- US-based alternative materials startup Loliware has closed a $15.4 million pre-Series A round.
- Th round included participation from L Catterton, Alumni Ventures Group, Blue Bottle Coffee founder Bryan Meehan, and many others.
- Longtime plastics manufacturer Sinclair and Rush, with whom Loliware has a manufacturing partnership, has also committed capital.
- Loliware will use the funding to launch single-use plastic alternatives made from its novel seaweed resins.
The seaweed advantage:
Efforts to replace single-use plastics in foodservice (think cutlery, straws and cup lids) run the gamut, from reusable container services to bamboo sporks.
Simultaneously, cities and countries are banning single-use plastics, the most recent being England.
But as Loliware founder and CEO Sea Briganti tells AFN, such bans are impactful only if there’s something to replace the plastics.
Seaweed has several advantages over other materials currently used to make alt-plastics. Terrestrial-based crops like canola or corn require fertilizers and water, and reinforce mono-cropping, a notable offender when it comes to emissions and biodiversity loss.
Loliware grows its seaweed with ocean farmers around the world. (The company never harvests wild seaweed.)
Besides creating more “blue economy” jobs around the world, seaweed farming can capture carbon from the atmosphere and recycle it to emit oxygen, says Briganti. Seaweed can capture five to 20 times more carbon per unit area than land-based forests. It permanently stores some of that carbon in the seafloor.
Among seaweed’s other advantages are “its fast growth cycle, the fact that it’s capturing more carbon than terrestrial-based plants, and the fact that it’s oxygenating the ocean,” according to the company.
Loliware’s seaweed-derived resins are also fully compatible with existing manufacturing plastic extruding equipment. This drives down costs, which are often a barrier to adoption when it comes to bioplastic products.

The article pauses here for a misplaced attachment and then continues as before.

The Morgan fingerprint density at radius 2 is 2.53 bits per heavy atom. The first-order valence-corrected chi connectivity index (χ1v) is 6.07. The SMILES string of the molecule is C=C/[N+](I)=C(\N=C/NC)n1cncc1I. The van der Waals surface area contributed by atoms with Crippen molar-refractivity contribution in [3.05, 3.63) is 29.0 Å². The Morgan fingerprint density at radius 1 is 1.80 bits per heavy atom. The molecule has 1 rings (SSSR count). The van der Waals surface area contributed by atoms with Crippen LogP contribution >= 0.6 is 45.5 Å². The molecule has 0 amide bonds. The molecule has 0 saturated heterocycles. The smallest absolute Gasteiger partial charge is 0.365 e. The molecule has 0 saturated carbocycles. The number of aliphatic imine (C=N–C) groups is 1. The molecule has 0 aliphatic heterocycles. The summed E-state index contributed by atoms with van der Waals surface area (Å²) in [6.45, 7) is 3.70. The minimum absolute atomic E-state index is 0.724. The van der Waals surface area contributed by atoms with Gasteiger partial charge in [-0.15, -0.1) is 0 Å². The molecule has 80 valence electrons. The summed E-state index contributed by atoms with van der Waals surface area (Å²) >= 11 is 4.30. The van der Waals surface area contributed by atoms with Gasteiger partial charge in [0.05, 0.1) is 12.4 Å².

How Loliware works:
Loliware uses a circular system to grow and harvest seaweed, turn it into pellets, produce products from the pellets, then put the used products back into the ground.
For the Blue Carbon Straw, which is the company’s first product, Loliware uses a five-step process.
- After harvesting and processing the seaweed, the team adds minerals and natural colors. “There’s a lot of green chemistry involved, all with ingredients from nature we’ve carefully selected.”
- This mix is then “pellatized” using an extrusion process. These ‘SeaTech’ pellets are similar to those used in plastic manufacturing.
- Loliware’s seaweed-based pellets are then shipped to the manufacturer, where they are processed into straws.
- Straws are compostable and can decompose as fast as a banana peel. The straws will still break down in a landfill but Briganti says composting is superior, as it “creates nutrient-dense soil, and we want to capture that carbon in the soil.”
Loliware currently works with Missouri-based plastics manufacturer Sinclair and Rush to make the straws.
“They are a women-owned, 40-year-old factory,” says Briganti. “They’ve never invested in anything [bioplastic] in 40 years and they are so excited.”
Loliware says it currently produces 100 million straws per year. These are sent to the company’s customers, which are mostly foodservice groups. Briganti says Loliware currently has 15 customers and will launch with 20 more this year. The latter will be a mix of large companies requiring hundreds of millions of straws as well as smaller businesses.
Beyond the straw:
Loliware’s began developing its Blue Carbon Straw in 2019, around the time straw bans began.
Many were quick to point out that children, the elderly, disabled persons, and others actually need straws. The same holds true today, and Briganti says part of Loliware’s mission is “having an inclusive culture within the company” that recognizes that need.
She says the straw portion of Loliware is fully scaled. In a way, it’s also “like a demonstration product.”
“We really want to show the world that seaweed can compete with plastic at scale, that we can make a lot of [straws] at cost. We’re already on par with bioplastics and paper straws. And on performance, we outperform a lot of those incumbents.”
Now the company is set to expand with new products made from its SeaTech pellets. Part of the pre-Series A funding will go to developing other single-use items such as cups, utensils, and films.
In May, Loliware will launch a utensil set in London in response to the aforementioned ban on single-use plastics in England.
Funding will also go towards more research and development.
Legislative tailwinds are creating more opportunities for Loliware to bring its products to the masses. While part of the company’s base are early adopters, others are facing bans on plastic and in need of a better solution than paper, says Briganti.
“Bans are only effective and impactful if you can provide businesses with solutions,” she adds. “It’s not fair, otherwise. We have to be collaborative here.”
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